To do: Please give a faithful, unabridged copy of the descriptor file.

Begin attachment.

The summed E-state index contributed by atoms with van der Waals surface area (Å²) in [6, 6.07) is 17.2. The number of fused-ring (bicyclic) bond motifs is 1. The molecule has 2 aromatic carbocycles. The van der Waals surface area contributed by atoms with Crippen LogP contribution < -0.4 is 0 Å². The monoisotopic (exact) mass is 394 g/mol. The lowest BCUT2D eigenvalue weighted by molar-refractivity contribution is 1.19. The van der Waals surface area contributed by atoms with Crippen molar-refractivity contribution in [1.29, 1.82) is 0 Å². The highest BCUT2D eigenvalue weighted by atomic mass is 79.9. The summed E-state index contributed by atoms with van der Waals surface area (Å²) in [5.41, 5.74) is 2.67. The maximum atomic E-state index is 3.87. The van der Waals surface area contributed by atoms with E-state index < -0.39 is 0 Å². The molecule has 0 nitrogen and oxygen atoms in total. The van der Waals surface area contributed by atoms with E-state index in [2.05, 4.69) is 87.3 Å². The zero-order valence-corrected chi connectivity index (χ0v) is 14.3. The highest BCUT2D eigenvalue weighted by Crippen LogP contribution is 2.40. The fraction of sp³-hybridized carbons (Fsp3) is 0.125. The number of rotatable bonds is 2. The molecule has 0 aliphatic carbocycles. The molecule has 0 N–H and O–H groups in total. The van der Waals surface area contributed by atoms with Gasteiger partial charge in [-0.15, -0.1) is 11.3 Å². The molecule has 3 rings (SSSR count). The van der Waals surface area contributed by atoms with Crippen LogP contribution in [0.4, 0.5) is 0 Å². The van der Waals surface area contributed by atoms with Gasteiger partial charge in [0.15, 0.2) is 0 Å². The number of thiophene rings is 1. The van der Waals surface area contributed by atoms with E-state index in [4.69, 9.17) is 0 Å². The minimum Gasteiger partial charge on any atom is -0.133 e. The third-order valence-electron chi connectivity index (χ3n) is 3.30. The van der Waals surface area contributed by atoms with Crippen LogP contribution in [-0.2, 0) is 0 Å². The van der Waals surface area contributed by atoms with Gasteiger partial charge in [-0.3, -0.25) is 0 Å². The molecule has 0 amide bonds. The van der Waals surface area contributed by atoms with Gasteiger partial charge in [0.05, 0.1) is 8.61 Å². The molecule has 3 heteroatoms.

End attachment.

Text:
The summed E-state index contributed by atoms with van der Waals surface area (Å²) in [6, 6.07) is 17.2. The number of fused-ring (bicyclic) bond motifs is 1. The molecule has 2 aromatic carbocycles. The van der Waals surface area contributed by atoms with Crippen LogP contribution < -0.4 is 0 Å². The monoisotopic (exact) mass is 394 g/mol. The lowest BCUT2D eigenvalue weighted by molar-refractivity contribution is 1.19. The van der Waals surface area contributed by atoms with Crippen molar-refractivity contribution in [1.29, 1.82) is 0 Å². The highest BCUT2D eigenvalue weighted by atomic mass is 79.9. The summed E-state index contributed by atoms with van der Waals surface area (Å²) in [5.41, 5.74) is 2.67. The maximum atomic E-state index is 3.87. The van der Waals surface area contributed by atoms with E-state index < -0.39 is 0 Å². The molecule has 0 nitrogen and oxygen atoms in total. The van der Waals surface area contributed by atoms with E-state index in [2.05, 4.69) is 87.3 Å². The zero-order valence-corrected chi connectivity index (χ0v) is 14.3. The highest BCUT2D eigenvalue weighted by Crippen LogP contribution is 2.40. The fraction of sp³-hybridized carbons (Fsp3) is 0.125. The number of rotatable bonds is 2. The molecule has 0 aliphatic carbocycles. The molecule has 0 N–H and O–H groups in total. The van der Waals surface area contributed by atoms with Gasteiger partial charge in [-0.15, -0.1) is 11.3 Å². The molecule has 3 rings (SSSR count). The van der Waals surface area contributed by atoms with Crippen LogP contribution in [0.4, 0.5) is 0 Å². The van der Waals surface area contributed by atoms with Gasteiger partial charge in [0.15, 0.2) is 0 Å². The number of thiophene rings is 1. The van der Waals surface area contributed by atoms with E-state index in [4.69, 9.17) is 0 Å². The minimum Gasteiger partial charge on any atom is -0.133 e. The third-order valence-electron chi connectivity index (χ3n) is 3.30. The van der Waals surface area contributed by atoms with Crippen LogP contribution in [-0.2, 0) is 0 Å². The van der Waals surface area contributed by atoms with Gasteiger partial charge in [-0.3, -0.25) is 0 Å². The molecule has 0 amide bonds. The van der Waals surface area contributed by atoms with Gasteiger partial charge in [0.05, 0.1) is 8.61 Å². The molecule has 3 heteroatoms.